Millet, you are right, beef with substantial pairings… Funny you should mention the native bumpy tomatoes, I just bought some this morning in the market. I did a post on them before, and I use them for sawsawans mainly. They are excellent. Marichu, stay tuned for Version 2, soon… and yes, the lettuce is typically served cold or unwilted for the use you describe…either in Korean or vietnamese versions of the dish…

    Jan 27, 2007 | 6:26 pm

  5. connie says:

    Marichu, that is a good suggestion. I love lettuce wraps, and you could have shredded carrots and cucumbers sliced lengthwise in it, bean sprouts, you could add chopped peanuts or walnuts as well. I do like it with crisp lettuce, I think the wilted lettuce will put me off. Have a peanut sauce or sesame sauce for dipping.

    Jan 28, 2007 | 3:32 am

  6. Maria Clara says:

    Your Wagyu beef looks delicious. Try Napa cabbage and bean sprout next time since they came from the same horizon – Asian flair. Our fertile land is wasted due to overuse of chemical fertilizer – like dynamite fishing. The yield of gigantic fruits and vegetables is no value at all due to lack of flavor, watery and unsavory taste. Our farmers and the Department of Agriculture should promote organic farming. The Department of Agriculture should build more irritation and storage facilities.

    Jan 28, 2007 | 7:08 am

  7. wil-b cariaga says:

    MM, what do you think is the reason of our local produce are watery??

    Maria Clara- you are right, we should go back to the basics, promote organic farming. . . and maybe some new agriculture ways that still support organic ways. . .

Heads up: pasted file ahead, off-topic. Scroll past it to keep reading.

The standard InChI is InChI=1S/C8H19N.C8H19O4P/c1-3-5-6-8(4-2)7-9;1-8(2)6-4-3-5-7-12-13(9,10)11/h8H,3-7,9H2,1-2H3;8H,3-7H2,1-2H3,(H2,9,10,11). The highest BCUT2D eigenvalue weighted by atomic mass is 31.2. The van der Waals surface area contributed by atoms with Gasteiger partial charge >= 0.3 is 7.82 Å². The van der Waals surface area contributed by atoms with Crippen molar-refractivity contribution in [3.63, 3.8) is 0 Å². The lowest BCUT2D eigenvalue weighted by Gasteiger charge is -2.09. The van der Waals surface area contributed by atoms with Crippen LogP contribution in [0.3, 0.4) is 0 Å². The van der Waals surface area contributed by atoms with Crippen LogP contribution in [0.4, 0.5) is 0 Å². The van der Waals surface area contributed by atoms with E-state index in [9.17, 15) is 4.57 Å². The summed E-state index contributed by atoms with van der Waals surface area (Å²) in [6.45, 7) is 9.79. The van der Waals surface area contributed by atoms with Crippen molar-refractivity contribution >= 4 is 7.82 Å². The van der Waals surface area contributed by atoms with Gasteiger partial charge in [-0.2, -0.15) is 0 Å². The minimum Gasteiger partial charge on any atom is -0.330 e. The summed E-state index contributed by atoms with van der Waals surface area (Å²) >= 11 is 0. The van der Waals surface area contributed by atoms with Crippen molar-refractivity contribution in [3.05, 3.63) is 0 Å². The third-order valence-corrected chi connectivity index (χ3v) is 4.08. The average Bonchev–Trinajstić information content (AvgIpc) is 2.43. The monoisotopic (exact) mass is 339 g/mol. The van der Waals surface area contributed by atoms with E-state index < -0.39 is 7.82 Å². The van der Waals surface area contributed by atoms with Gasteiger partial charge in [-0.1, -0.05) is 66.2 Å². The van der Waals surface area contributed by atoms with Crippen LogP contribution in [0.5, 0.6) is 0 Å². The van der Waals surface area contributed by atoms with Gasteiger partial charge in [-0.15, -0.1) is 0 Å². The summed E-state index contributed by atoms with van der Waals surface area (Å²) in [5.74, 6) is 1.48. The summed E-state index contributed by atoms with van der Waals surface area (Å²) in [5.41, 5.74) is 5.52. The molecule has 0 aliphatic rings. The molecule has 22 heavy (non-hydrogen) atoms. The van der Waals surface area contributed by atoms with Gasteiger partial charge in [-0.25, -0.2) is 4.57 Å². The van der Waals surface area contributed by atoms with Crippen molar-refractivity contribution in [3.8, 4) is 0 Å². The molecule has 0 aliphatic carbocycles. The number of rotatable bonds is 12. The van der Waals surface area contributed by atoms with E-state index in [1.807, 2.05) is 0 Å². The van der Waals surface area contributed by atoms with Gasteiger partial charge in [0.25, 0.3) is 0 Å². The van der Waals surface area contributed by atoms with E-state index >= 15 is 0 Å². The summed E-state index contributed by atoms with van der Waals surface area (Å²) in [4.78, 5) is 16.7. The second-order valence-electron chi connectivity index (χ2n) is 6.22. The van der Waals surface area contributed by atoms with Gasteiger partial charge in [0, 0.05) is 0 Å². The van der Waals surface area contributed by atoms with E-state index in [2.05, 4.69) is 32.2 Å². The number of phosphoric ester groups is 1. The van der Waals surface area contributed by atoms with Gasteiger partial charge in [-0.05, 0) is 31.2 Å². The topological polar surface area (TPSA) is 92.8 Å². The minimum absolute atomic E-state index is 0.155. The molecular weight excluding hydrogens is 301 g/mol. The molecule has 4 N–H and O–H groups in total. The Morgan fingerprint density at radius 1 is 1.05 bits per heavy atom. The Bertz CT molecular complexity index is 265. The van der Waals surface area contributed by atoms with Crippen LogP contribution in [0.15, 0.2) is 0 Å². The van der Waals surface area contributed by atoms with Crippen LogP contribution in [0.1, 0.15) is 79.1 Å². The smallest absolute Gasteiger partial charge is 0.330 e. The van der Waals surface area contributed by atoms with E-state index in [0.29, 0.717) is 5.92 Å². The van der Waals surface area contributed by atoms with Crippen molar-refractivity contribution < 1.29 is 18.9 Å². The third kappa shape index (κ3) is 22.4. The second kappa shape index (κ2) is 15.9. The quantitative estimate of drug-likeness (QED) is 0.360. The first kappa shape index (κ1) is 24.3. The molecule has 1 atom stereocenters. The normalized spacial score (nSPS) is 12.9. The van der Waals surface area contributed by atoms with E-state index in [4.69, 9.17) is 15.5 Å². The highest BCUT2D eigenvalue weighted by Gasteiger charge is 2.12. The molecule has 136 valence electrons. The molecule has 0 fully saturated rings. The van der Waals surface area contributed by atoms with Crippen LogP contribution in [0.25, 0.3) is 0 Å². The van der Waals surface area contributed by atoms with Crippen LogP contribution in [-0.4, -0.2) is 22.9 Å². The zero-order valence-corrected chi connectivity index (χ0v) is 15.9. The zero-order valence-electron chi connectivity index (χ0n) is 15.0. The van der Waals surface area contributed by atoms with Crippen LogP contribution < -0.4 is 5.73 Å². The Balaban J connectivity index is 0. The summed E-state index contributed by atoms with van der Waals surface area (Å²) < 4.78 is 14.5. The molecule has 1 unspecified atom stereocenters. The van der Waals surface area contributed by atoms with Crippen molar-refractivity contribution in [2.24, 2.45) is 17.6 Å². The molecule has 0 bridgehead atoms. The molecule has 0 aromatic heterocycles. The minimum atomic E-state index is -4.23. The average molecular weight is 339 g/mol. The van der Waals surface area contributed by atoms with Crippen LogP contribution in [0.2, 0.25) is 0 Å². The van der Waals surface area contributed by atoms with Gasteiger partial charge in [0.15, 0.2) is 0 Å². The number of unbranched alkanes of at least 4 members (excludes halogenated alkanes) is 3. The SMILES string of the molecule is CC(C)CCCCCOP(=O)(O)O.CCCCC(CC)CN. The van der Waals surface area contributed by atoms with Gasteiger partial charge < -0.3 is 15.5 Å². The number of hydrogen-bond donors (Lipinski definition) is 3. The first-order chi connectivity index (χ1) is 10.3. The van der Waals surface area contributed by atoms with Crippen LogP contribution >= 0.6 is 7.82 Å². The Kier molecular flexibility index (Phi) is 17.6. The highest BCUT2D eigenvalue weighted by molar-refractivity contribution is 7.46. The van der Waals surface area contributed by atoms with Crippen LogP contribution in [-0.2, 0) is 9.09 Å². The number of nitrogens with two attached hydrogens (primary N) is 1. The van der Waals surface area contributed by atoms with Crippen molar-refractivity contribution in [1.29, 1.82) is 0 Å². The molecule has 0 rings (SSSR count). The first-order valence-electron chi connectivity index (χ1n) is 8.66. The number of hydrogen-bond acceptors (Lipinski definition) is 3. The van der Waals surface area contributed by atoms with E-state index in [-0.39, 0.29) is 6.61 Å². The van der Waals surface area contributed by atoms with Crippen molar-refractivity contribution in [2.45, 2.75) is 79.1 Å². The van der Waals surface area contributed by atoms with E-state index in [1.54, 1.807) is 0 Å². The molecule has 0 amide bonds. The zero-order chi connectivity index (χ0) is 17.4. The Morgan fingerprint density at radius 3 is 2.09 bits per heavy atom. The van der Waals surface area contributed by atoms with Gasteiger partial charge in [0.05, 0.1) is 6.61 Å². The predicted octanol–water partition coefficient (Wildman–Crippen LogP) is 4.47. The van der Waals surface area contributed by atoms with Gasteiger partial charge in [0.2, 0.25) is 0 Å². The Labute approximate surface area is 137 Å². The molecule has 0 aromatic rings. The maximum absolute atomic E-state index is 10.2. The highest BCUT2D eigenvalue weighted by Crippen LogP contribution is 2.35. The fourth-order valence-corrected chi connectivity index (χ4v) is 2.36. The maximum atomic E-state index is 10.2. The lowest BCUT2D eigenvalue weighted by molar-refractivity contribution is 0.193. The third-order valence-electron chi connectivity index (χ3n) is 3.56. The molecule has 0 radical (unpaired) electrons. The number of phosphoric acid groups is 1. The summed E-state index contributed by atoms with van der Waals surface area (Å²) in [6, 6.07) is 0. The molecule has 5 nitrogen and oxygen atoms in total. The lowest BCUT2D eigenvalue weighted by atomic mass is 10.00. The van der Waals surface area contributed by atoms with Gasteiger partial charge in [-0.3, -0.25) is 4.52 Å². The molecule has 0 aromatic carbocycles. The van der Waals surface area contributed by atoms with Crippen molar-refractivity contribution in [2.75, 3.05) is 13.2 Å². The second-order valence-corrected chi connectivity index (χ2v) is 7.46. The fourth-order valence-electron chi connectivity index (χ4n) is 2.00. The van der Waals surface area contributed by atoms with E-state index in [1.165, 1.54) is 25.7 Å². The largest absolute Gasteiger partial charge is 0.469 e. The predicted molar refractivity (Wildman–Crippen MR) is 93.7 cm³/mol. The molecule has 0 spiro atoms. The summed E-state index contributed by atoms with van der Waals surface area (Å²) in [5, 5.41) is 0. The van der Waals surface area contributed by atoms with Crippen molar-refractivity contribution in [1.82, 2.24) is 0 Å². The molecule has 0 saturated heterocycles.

Jan 28, 2007 | 10:47 am

  8. alicia says:

    That salad looks absolutely delicious. I have a pack of the Wagyu Yakiniku in my freezer and have been deciding how to eat it in a somewhat healthier manner since I usually devour it with about three cups of rice!! That’s the thing I love about this blog, not only do I get great information from the post itself, but after reading the comments I come away with more ideas than I can handle. I must say market manila attracts talented and creative readers!

    Jan 28, 2007 | 11:18 am

  9. Timmy says:

    try this marinade: (for a pound of sliced wagyu): 4 tbps mirin, 1/2 cup soy sauce (lee kum kee premium soy sauce is surprisngly good) 1 tbsp grated fresh ginger. marinate 1 hour. grill for about 30 secs only.

    serve with japanese potato salad: mashed some potatoes. instead of mayonnaise, use olive oil. add 1 tsp of mayo for every 1 cup of potato and lots of onion leeks. mix well. season with salt and pepper.

    Jan 29, 2007 | 12:18 am

  10. MeltingWok says:

    Hi Marichu :) The beef looks moist and tender to perfection :) Its good as it is :) Otherwise, a wrap sounds good too, with shredded cucumbers, green onions and some chili hoisin sauce, and get yourself a beijing beef wrap haha :)

    Jan 29, 2007 | 5:44 am

  11. Marketman says:

    Timmy that sounds great…will definitely try that marinade and potato side… Thanks!

    Jan 29, 2007 | 6:48 am


Market Manila Home · Topics · Archives · About · Contact · Links · RSS Feed

site design by pixelpush

Market Manila © 2004 - 2021